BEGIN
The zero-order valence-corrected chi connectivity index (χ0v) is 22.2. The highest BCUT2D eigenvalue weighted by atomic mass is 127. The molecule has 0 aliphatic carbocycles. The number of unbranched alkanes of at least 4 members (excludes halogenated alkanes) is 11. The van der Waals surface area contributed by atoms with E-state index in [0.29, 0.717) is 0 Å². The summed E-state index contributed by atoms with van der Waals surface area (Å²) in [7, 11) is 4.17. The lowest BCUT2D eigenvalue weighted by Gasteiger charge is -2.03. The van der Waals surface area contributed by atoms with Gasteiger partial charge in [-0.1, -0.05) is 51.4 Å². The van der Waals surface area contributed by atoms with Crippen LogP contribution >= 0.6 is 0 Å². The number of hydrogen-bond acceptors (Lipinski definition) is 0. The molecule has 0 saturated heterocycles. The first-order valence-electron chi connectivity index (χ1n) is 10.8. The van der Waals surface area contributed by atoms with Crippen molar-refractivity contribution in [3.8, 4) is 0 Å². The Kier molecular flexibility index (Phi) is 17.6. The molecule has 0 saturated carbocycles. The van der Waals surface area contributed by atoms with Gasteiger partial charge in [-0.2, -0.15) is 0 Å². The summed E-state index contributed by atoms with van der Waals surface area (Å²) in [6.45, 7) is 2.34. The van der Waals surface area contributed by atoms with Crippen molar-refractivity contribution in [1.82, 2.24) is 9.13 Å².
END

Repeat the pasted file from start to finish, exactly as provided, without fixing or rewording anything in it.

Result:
The zero-order valence-corrected chi connectivity index (χ0v) is 22.2. The highest BCUT2D eigenvalue weighted by atomic mass is 127. The molecule has 0 aliphatic carbocycles. The number of unbranched alkanes of at least 4 members (excludes halogenated alkanes) is 11. The van der Waals surface area contributed by atoms with E-state index in [0.29, 0.717) is 0 Å². The summed E-state index contributed by atoms with van der Waals surface area (Å²) in [7, 11) is 4.17. The lowest BCUT2D eigenvalue weighted by Gasteiger charge is -2.03. The van der Waals surface area contributed by atoms with Gasteiger partial charge in [-0.1, -0.05) is 51.4 Å². The van der Waals surface area contributed by atoms with Crippen LogP contribution >= 0.6 is 0 Å². The number of hydrogen-bond acceptors (Lipinski definition) is 0. The molecule has 0 saturated heterocycles. The first-order valence-electron chi connectivity index (χ1n) is 10.8. The van der Waals surface area contributed by atoms with Crippen molar-refractivity contribution in [3.8, 4) is 0 Å². The Kier molecular flexibility index (Phi) is 17.6. The molecule has 0 saturated carbocycles. The van der Waals surface area contributed by atoms with Gasteiger partial charge in [-0.2, -0.15) is 0 Å². The summed E-state index contributed by atoms with van der Waals surface area (Å²) in [6.45, 7) is 2.34. The van der Waals surface area contributed by atoms with Crippen molar-refractivity contribution in [1.82, 2.24) is 9.13 Å².